Self-determination theory and physical activity among breast cancer survivors
Faculty of Computing, Health and Science
School of Psychology and Social Science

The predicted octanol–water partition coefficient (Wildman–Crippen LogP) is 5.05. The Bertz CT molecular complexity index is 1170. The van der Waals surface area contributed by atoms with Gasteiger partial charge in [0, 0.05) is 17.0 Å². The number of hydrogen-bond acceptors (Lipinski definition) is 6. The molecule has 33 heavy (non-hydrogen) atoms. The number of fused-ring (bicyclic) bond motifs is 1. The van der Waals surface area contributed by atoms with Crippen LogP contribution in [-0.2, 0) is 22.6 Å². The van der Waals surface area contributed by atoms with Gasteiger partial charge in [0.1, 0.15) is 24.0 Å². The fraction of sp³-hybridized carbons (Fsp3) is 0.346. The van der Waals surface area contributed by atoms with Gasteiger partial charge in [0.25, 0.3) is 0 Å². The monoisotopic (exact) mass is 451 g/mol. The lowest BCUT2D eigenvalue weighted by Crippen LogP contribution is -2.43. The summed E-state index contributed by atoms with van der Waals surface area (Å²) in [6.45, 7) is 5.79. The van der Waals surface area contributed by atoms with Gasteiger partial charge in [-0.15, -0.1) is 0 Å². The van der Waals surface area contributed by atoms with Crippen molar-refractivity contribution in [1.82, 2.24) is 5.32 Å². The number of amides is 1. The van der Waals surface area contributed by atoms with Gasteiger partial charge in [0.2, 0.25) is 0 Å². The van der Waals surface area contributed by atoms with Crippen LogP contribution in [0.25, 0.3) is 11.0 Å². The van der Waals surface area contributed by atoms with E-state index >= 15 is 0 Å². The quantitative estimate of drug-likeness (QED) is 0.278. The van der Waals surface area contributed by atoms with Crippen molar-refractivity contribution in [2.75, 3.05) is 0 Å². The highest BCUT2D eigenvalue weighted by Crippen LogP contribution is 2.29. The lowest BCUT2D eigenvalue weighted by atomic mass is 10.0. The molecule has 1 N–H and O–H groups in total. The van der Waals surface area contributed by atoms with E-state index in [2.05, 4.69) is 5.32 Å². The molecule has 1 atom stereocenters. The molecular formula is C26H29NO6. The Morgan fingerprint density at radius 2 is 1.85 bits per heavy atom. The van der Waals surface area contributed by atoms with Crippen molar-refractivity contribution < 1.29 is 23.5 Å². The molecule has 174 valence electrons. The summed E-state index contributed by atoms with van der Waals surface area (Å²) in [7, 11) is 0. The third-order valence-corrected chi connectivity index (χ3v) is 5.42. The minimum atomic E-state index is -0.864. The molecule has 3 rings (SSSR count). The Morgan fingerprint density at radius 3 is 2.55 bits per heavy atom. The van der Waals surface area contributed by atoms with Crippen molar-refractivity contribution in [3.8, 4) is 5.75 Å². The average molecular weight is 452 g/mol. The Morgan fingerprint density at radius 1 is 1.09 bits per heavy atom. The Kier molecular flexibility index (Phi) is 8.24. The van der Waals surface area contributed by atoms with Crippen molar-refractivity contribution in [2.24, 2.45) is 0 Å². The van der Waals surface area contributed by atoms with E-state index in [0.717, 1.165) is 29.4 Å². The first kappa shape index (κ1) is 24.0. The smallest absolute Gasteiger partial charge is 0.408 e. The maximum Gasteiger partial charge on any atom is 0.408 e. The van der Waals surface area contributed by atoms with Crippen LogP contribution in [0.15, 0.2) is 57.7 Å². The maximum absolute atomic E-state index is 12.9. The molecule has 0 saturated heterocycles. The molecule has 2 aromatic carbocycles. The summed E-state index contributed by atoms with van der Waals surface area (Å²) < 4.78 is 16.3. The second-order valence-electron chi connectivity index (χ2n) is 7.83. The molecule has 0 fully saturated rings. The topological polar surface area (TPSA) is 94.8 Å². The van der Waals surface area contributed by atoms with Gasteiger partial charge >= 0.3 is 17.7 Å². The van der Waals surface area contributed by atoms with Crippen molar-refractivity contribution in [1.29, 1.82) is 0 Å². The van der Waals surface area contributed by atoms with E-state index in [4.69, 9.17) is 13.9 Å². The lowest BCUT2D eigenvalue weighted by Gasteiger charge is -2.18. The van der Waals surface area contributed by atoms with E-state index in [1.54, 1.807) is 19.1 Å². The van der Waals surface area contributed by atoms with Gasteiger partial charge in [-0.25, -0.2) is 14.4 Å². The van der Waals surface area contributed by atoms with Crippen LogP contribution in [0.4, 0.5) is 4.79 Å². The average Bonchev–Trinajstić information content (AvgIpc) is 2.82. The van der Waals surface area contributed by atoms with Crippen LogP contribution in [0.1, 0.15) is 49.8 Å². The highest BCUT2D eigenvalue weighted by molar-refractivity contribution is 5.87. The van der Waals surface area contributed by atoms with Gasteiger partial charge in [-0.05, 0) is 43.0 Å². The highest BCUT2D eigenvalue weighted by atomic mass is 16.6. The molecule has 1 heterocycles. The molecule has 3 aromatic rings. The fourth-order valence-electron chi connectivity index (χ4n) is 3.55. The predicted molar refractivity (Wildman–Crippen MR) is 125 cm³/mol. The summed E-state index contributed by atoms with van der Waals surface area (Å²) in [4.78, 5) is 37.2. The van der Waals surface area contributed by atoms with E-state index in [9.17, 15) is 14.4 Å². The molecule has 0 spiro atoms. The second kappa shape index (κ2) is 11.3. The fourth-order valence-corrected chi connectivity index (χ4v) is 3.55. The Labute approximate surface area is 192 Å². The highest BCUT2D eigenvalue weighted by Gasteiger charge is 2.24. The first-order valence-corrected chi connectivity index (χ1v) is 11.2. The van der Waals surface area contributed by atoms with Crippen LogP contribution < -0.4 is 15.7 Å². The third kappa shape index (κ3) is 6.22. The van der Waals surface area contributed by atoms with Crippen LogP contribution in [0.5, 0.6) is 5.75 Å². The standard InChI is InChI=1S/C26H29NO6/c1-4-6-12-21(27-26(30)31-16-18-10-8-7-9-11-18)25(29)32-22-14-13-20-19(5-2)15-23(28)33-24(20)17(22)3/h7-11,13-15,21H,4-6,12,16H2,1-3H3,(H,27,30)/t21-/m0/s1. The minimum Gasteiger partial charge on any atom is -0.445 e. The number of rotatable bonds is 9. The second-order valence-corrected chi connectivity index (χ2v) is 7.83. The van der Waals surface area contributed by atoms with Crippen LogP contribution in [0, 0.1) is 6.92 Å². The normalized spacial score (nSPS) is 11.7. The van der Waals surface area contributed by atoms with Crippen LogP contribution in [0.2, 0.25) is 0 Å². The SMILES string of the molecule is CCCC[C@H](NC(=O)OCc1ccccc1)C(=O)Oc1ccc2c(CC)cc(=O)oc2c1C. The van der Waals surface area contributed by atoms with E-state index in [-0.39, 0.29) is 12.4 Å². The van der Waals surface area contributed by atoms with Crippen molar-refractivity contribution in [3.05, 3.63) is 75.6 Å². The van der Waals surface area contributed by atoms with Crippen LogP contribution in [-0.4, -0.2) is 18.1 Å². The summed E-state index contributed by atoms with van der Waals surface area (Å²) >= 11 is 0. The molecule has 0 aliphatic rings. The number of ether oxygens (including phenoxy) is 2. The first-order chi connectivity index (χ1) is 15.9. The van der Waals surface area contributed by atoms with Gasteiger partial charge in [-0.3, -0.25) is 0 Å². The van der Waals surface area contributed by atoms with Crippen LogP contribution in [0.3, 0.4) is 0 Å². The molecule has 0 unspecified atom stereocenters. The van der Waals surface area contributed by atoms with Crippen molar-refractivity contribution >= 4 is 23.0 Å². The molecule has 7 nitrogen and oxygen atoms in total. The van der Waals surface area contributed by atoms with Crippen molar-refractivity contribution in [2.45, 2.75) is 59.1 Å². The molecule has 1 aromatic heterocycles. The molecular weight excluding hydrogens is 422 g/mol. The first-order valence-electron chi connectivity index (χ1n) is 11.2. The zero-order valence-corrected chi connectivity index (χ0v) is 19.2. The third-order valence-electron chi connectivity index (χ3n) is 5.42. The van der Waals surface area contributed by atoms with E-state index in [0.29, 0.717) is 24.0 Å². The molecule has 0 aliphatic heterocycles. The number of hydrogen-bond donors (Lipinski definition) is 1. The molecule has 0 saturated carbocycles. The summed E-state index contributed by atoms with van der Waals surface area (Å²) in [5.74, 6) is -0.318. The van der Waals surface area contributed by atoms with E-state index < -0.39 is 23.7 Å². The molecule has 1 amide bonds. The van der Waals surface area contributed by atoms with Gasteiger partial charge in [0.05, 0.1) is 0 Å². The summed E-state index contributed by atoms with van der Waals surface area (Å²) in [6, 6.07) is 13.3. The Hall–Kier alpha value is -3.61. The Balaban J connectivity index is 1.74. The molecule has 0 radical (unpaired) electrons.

The study aim was to examine constructs of autonomy support and competence as well as the motivation continuum from the self-determination theory (SDT) as a framework for understanding physical activity (PA) motivation and behavior in breast cancer survivors. Questionnaires assessing demographics, medical factors, PA, motivation continuum, perceived autonomy support, and competence were completed by 558 breast cancer survivors. Results showed that lymphedema (χ² = 7.9, p < .01) and income (χ² = 4.6, p < .05) were associated with meeting PA guidelines. Moreover, survivors meeting PA guidelines reported more identified regulations and intrinsic motivation (p < .01), autonomy support (p < .01), and competence (p < .01). Forced entry hierarchical regression analysis showed that SDT constructs explained 20.2% (p < .01) of the PA variance. Significant independent SDT predictors included identified regulation (β = .14, p < .05) and competence (β = .23, p < .01), with autonomy support approaching significance (β = .9, p = .057). SDT may be a useful model for understanding PA motivation and behavior in breast cancer survivors.